When he opened the door to the outer office, Shimada stopped, the tune he had been humming dying on his lips. Something wasn't right here. Miss Takada would have said she smelled something wrong – but he realized that that was the problem: Miss Takada wasn't in her usual spot, sleeping behind the desk. Although it was not a formal requirement of her job, normally the joneko arrived well before he did every morning. It was part of the joneko Shining Path to wake up early, so as to have plenty of time for naps, and the place looked rather odd without her.
He looked around the room carefully. Was she sleeping on top of the filing cabinet, or hiding ready to spring out at him like a playful kitten, but with her tail always sticking out somewhere because it was all a game? Neither would have been normally expected behavior from his Miss Takada, but other, less civilized, joneko might do such things, and atavism could strike the best of such creatures at any time. No, there was no striped tail to be seen anywhere in the room. But the desk lamp was turned on, casting a pool of light over a little bottle of signal red seru vinyl and a book; and there was a piece of unidentifiable gray clothing folded and draped over the back of the chair. The secretary had been here this morning.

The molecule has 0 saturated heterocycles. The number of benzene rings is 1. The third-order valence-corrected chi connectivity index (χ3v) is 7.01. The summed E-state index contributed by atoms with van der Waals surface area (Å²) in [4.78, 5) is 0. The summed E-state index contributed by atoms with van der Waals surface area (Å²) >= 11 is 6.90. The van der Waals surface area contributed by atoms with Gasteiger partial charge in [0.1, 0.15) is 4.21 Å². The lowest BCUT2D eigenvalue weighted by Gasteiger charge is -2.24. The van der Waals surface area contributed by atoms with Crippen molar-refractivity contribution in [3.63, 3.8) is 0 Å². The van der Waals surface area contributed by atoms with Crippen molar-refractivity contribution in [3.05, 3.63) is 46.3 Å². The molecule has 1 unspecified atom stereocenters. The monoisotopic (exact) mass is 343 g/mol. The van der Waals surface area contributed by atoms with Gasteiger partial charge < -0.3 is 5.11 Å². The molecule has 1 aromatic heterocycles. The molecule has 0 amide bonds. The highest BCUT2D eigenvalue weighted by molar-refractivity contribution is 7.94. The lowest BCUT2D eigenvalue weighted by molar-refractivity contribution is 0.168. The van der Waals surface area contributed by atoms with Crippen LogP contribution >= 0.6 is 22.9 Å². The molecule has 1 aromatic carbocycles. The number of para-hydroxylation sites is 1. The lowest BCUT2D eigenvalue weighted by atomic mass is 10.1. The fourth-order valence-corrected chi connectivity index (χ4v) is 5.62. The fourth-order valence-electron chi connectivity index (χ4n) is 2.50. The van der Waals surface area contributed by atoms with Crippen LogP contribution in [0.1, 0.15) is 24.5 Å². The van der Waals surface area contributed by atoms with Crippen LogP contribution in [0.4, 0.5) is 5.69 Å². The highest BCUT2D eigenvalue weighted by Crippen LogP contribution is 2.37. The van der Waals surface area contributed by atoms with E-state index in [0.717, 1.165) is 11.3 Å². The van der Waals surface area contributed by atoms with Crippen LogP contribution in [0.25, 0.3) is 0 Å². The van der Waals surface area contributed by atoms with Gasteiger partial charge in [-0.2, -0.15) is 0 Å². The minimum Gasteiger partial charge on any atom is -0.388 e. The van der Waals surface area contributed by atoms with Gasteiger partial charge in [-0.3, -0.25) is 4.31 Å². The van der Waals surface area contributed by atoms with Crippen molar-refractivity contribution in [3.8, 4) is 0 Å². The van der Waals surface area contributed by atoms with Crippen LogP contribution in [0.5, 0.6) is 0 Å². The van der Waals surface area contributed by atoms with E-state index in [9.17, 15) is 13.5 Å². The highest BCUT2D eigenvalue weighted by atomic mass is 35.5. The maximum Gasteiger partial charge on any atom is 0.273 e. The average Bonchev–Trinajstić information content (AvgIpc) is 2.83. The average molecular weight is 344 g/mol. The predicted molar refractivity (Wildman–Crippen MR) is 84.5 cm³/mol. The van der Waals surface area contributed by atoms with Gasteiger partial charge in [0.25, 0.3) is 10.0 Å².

Mr. Shimada approached the desk and looked at the book. It was a cheap manga, volume 12 of Gentlemen's Love Adventure. It had a picture on the cover of a young man in a business suit kissing a woman with long flowing blue hair – actually another man, but Mr. Shimada didn't know enough about manga to guess that. Not something he would have expected Miss Takada to read, but of course that was her business. He shrugged. It was a small mystery, but the legal secretary was sensible and level-headed enough not to go off somewhere at random without good reason, and she would no doubt be back soon. The Kamioka money transfer could wait. He went to the door of the inner office and opened it, just like Stockton's condemned man.
And as in that story, anyone with a heart knows what came next.